Black bear is euthanized after being captured on film fleeing the monster Caldor Fire in California

·2-min read

A black bear has had to be euthanized after sustaining severe injuries in the Caldor Fire, wildlife officials reported.

The bear, who was named “Tenderfoot” after suffering burns to its paws, was first spotted on 31 August by a fire crew battling the blaze in the Lake Tahoe area of northern California.

The fire, which has been burning since last month, has grown to 212,907 acres and has led to thousands of residents being evacuated from the popular tourist area.

Firefighter Bradcus Schrandt Sr discovered Tenderfoot behind trees near a residential neighborhood in Meyers, a small town in the forest close to the lake.

In the firefighter’s video, Tenderfoot can be seen lying on the ground licking his paws and surrounded by smoke-filled air.

“He is not doing well,” Mr Schrandt says.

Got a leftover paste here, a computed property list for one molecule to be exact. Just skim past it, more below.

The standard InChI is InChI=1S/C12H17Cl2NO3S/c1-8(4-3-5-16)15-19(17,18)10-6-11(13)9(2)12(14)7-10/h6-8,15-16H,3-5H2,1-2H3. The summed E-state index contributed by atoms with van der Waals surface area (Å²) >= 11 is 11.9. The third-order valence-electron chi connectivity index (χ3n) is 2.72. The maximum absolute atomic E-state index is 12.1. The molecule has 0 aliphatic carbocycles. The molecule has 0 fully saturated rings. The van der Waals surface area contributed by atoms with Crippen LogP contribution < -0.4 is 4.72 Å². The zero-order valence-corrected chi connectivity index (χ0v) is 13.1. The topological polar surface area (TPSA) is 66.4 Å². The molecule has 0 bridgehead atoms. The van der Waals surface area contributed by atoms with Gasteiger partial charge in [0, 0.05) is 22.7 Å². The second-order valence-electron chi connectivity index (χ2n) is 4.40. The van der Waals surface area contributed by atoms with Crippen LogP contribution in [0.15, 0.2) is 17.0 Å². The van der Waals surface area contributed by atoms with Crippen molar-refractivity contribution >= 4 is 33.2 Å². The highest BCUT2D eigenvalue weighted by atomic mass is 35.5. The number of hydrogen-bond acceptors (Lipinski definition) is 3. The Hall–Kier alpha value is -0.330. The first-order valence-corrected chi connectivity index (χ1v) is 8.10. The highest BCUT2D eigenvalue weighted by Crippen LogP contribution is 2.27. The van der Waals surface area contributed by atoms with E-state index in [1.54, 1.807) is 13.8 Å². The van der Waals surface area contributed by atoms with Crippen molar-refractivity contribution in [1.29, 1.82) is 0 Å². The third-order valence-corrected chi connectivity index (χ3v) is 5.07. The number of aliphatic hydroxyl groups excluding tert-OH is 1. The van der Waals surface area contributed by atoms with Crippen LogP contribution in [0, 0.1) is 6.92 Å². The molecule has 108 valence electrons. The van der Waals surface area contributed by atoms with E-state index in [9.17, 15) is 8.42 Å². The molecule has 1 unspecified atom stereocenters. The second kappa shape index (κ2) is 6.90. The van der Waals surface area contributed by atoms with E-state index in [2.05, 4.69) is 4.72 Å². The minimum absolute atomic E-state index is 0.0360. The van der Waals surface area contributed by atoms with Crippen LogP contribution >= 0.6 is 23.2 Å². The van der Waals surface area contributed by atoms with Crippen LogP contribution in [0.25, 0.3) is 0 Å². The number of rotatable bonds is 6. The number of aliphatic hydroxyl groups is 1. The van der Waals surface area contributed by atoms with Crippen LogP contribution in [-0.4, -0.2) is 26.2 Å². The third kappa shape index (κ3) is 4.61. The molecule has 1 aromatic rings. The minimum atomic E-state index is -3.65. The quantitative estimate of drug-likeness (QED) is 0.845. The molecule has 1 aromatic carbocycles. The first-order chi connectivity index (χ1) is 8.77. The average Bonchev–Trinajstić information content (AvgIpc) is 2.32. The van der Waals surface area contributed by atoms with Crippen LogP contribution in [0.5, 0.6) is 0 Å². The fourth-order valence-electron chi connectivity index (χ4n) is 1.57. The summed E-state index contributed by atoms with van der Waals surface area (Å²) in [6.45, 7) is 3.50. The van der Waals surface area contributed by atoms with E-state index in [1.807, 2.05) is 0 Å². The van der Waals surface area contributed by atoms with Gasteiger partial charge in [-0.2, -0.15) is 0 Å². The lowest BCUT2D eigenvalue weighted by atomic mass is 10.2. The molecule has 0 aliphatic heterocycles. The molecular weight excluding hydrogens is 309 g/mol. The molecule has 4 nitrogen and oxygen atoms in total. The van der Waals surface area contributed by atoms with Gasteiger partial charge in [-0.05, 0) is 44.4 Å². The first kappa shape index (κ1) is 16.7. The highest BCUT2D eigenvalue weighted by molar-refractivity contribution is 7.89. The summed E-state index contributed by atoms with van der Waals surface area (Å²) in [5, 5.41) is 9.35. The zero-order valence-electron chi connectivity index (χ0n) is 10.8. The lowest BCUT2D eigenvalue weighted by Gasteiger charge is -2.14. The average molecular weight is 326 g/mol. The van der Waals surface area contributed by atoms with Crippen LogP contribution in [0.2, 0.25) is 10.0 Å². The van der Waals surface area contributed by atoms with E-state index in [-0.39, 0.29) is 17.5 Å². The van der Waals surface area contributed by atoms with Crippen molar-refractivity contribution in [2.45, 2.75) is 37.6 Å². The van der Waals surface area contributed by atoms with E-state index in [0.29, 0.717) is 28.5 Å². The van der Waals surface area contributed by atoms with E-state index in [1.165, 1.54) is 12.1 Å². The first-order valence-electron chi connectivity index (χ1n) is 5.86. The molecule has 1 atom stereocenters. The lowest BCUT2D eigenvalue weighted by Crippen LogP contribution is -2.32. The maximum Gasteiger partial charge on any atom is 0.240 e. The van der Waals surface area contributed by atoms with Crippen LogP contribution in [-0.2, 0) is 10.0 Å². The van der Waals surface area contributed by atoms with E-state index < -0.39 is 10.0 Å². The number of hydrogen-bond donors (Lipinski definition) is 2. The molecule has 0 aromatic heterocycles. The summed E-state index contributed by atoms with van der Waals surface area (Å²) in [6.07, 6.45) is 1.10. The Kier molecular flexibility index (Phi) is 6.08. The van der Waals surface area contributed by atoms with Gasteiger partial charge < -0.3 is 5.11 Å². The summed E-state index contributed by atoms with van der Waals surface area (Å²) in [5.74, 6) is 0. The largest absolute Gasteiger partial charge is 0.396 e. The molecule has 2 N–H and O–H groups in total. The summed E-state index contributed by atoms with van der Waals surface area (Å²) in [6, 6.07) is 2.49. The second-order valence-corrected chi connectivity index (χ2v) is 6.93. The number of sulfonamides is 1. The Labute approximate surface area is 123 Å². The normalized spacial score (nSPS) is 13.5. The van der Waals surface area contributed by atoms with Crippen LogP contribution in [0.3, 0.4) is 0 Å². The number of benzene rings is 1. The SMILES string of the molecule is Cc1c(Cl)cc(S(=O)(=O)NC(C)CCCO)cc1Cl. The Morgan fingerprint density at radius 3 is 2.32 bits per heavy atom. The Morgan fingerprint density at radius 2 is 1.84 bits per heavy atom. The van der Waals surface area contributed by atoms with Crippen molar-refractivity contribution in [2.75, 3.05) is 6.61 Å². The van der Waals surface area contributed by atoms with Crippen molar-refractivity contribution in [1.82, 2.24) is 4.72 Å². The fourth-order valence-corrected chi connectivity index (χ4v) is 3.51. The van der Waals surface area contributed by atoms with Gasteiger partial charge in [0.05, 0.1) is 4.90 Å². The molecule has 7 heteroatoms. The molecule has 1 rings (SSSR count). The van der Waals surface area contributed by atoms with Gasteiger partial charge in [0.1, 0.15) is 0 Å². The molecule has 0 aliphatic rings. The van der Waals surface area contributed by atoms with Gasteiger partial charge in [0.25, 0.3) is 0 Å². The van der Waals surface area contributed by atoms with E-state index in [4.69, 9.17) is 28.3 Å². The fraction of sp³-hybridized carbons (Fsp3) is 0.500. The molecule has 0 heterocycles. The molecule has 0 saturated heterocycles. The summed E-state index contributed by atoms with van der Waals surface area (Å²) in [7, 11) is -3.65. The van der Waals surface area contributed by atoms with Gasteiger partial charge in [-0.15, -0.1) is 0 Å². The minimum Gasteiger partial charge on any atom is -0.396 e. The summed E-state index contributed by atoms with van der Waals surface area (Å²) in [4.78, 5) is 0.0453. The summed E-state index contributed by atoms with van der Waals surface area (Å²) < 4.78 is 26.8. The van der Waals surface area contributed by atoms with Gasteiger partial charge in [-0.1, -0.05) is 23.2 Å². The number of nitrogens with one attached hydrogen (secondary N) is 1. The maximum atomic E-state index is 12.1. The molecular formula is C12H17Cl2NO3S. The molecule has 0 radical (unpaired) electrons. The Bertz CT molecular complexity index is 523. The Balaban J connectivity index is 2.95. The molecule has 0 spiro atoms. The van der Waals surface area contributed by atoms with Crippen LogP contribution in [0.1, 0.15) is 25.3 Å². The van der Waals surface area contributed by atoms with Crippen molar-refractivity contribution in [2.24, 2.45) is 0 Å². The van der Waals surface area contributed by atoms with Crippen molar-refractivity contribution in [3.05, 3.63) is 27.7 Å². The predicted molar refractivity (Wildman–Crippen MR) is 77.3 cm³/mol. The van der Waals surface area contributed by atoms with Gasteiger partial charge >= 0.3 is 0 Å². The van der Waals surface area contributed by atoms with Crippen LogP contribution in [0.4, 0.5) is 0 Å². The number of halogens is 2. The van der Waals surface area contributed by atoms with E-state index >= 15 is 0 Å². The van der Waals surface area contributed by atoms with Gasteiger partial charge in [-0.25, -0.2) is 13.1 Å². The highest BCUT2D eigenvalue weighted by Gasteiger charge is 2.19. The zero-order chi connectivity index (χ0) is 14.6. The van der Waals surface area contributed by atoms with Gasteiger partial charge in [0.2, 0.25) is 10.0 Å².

People flooded social media to ask for updates on the bear.

Sadly, the California Department of Fish and Wildlife (CDFW) reported on 1 September that Tenderfoot was too badly injured to survive and the team had been forced to euthanize him.

Tenderfoot’s third-degree burns meant that he couldn’t travel more than 30 feet at a time, officials told the San Francisco Chronicle.

Increasingly severe wildfires mean that wild animals are being forced from their natural habitats and into more densely-populated areas.

Wildfire smoke can also cause animals to develop respiratory or cardiovascular issues, according to the American Veterinary Medical Association.

Powerful winds that are driving the Caldor Fire are expected to calm into the Labor Day weekend and officials are cautiously optimistic that firefighters will be able to contain the blaze.

Evacuation orders for some areas were downgraded to a warning, meaning that people can return to their homes.

The Caldor Fire is currently spreading east towards Nevada.

The fire, which ignited on 14 August, has destroyed 857 buildings and injured five people. It is currently 29 per cent contained, according to Cal Fire.

Higher temperatures and sustained droughts linked to the climate crisis are exacerbating wildfire seasons in California, and other regions of the US West.

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